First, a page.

Re: [asa] Trees don't lie

From: Glenn Morton <glennmorton@entouch.net>
Date: Sun Mar 22 2009 - 22:56:42 EDT

Hi George,

> Again you of course know a lot more about oil production than I. But when
> I take a quick look at a discussion of Hubbert's math at
> http://wolf.readinglitho.co.uk/subpages/hubbertmaths/hubbertmaths.html I
> see a slightly wavy curve of P/Q vs Q and the phrase "Let us fit a
> straight line to this set of dots from 1958 on ..." . Now I understand
> that Hubbert's original analysis was more complex but what's being done
> here looks like making the simplest - linear - mathematical description of
> what is really a pretty complex phenomenon in order to predict, not the
> precise future state of the system but one crucial feature of particular
> interest. I would be very surprised if the real dynamics of oil
> production - if we could have a precise mathematical description - is
> really describable with strictly linear equations. If it is, please
> enlighten my ignorance by showing me that it is or referring me to an
> appropriate source.
.
I will absolutely grant that you know more math than I. But, Hubbert's
equation works and it is linear. The situation in oil production is complex
only because of political decisions made by country leaders to restrict
production or open the taps. Hubbert predicted a world peak oil in 1995.
The only reason that that prediction didn't happen was because in the late
1970s and early 1980s, the world became incredibly more energy efficient due
to the high prices of oil. But all that did was push the peak back about
10-15 years. I think we have peaked because of the current down turn. We
will never catch up again with the decline because we are not drilling as
much now. we were barely keeping up with production when we were drilling
all out. Now that we aren't, world oil supply, defined as the amount of oil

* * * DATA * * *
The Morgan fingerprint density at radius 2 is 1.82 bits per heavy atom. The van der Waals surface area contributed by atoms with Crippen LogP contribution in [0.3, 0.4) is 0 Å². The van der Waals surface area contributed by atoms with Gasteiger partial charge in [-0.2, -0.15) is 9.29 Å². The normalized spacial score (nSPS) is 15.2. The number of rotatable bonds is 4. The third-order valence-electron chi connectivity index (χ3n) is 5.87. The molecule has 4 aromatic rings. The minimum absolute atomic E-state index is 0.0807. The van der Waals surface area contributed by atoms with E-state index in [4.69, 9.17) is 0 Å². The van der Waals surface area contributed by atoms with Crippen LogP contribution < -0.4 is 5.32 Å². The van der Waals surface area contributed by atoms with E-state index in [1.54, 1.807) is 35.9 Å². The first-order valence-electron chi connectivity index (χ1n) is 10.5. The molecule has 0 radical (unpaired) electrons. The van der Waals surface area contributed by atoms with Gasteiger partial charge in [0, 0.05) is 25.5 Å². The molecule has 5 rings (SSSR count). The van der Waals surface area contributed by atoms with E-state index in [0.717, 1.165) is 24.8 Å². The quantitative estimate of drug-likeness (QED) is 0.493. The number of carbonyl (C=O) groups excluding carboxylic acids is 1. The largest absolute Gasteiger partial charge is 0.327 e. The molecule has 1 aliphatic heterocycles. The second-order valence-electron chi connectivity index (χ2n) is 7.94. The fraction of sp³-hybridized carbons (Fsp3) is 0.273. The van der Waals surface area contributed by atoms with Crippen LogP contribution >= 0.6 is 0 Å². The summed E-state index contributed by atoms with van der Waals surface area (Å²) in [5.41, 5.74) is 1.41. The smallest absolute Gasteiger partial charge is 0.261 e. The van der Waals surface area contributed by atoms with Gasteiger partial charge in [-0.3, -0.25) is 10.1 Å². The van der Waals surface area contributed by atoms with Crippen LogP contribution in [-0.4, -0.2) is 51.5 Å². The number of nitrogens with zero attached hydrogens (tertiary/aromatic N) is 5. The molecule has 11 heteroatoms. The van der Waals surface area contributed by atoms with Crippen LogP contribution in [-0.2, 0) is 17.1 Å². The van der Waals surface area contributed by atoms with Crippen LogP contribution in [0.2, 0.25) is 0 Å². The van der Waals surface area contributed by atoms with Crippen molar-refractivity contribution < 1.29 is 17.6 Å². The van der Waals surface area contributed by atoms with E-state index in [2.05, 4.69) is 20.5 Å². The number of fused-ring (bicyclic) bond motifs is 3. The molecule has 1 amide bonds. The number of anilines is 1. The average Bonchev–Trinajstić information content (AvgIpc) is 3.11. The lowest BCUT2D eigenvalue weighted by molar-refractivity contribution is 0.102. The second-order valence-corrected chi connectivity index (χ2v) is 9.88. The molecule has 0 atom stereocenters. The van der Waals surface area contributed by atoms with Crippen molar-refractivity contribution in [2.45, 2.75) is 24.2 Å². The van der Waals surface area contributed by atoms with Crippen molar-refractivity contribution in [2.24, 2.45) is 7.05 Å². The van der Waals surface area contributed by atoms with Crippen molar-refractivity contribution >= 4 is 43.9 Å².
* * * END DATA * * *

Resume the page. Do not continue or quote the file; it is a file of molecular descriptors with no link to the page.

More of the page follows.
coming to market per day will decline rather quickly. Buckle your belts.

>
> Similarly for the other systems I mentioned. What is the justification
> for saying that the dynamics of a presidential election or a MLB season
> are linear? To the extent that the term is meaningful, I suspect that the
> dynamics of all complex systems involving human beings are "nonlinear." A
> group of 50 Indians confronting 50 Pakistanis isn't just 50 times a 1 on 1
> meeting between an Indian and a Pakistani.

I didn't say that the presidential election was linear.

>
> In discussing elections it's significant that you put "equation" in
> quotes - and never actually write down any. That's because you don't have
> any. You have relationships that to some extent are semi-quantitative but
> you don't have A = B relationships. & unless you do, the terms "linear" &
> "nonlinear" can be used only in the loose (but I hope meaningful) way I
> did in the previous paragraph. & since you don't have real equations, the
> concepts of chaos theory can also be applied only in a loose way - which
> is not to say that they might not be of some value if you're careful.
>

George, those are the kinds of systems that Tetlock studied--those lacking
the kinds of equations you seem to want. That is why experts aren't any
good.

To unsubscribe, send a message to majordomo@calvin.edu with
"unsubscribe asa" (no quotes) as the body of the message.
Received on Sun Mar 22 22:57:03 2009

This archive was generated by hypermail 2.1.8 : Sun Mar 22 2009 - 22:57:03 EDT